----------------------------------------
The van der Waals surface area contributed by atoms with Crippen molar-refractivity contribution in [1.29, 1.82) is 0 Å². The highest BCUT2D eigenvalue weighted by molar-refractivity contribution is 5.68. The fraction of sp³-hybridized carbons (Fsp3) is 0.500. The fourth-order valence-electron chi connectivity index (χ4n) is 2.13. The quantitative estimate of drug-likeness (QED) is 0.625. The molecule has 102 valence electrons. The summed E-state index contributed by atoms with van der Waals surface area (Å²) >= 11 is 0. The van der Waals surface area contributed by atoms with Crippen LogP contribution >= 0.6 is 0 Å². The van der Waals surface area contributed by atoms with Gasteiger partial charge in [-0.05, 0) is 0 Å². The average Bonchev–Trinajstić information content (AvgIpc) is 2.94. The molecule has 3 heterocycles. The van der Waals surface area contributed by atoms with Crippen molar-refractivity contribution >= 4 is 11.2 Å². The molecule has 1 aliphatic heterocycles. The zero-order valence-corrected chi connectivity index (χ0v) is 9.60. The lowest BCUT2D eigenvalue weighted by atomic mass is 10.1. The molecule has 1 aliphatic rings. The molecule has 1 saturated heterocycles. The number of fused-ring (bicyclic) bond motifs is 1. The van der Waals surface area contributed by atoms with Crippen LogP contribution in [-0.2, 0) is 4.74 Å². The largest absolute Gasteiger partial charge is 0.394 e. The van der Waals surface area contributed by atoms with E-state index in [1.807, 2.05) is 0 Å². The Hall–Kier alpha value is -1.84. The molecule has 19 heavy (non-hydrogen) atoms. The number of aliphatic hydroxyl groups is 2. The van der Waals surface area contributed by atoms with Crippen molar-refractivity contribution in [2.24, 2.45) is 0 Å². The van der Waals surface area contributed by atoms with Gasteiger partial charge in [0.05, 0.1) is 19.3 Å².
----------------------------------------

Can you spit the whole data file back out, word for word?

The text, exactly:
The van der Waals surface area contributed by atoms with Crippen molar-refractivity contribution in [1.29, 1.82) is 0 Å². The highest BCUT2D eigenvalue weighted by molar-refractivity contribution is 5.68. The fraction of sp³-hybridized carbons (Fsp3) is 0.500. The fourth-order valence-electron chi connectivity index (χ4n) is 2.13. The quantitative estimate of drug-likeness (QED) is 0.625. The molecule has 102 valence electrons. The summed E-state index contributed by atoms with van der Waals surface area (Å²) >= 11 is 0. The van der Waals surface area contributed by atoms with Crippen LogP contribution >= 0.6 is 0 Å². The van der Waals surface area contributed by atoms with Gasteiger partial charge in [-0.05, 0) is 0 Å². The average Bonchev–Trinajstić information content (AvgIpc) is 2.94. The molecule has 3 heterocycles. The van der Waals surface area contributed by atoms with Crippen molar-refractivity contribution >= 4 is 11.2 Å². The molecule has 1 aliphatic heterocycles. The zero-order valence-corrected chi connectivity index (χ0v) is 9.60. The lowest BCUT2D eigenvalue weighted by atomic mass is 10.1. The molecule has 1 aliphatic rings. The molecule has 1 saturated heterocycles. The number of fused-ring (bicyclic) bond motifs is 1. The van der Waals surface area contributed by atoms with Crippen LogP contribution in [-0.2, 0) is 4.74 Å². The largest absolute Gasteiger partial charge is 0.394 e. The van der Waals surface area contributed by atoms with E-state index in [1.807, 2.05) is 0 Å². The Hall–Kier alpha value is -1.84. The molecule has 19 heavy (non-hydrogen) atoms. The number of aliphatic hydroxyl groups is 2. The van der Waals surface area contributed by atoms with Crippen molar-refractivity contribution in [2.24, 2.45) is 0 Å². The van der Waals surface area contributed by atoms with Gasteiger partial charge in [0.05, 0.1) is 19.3 Å².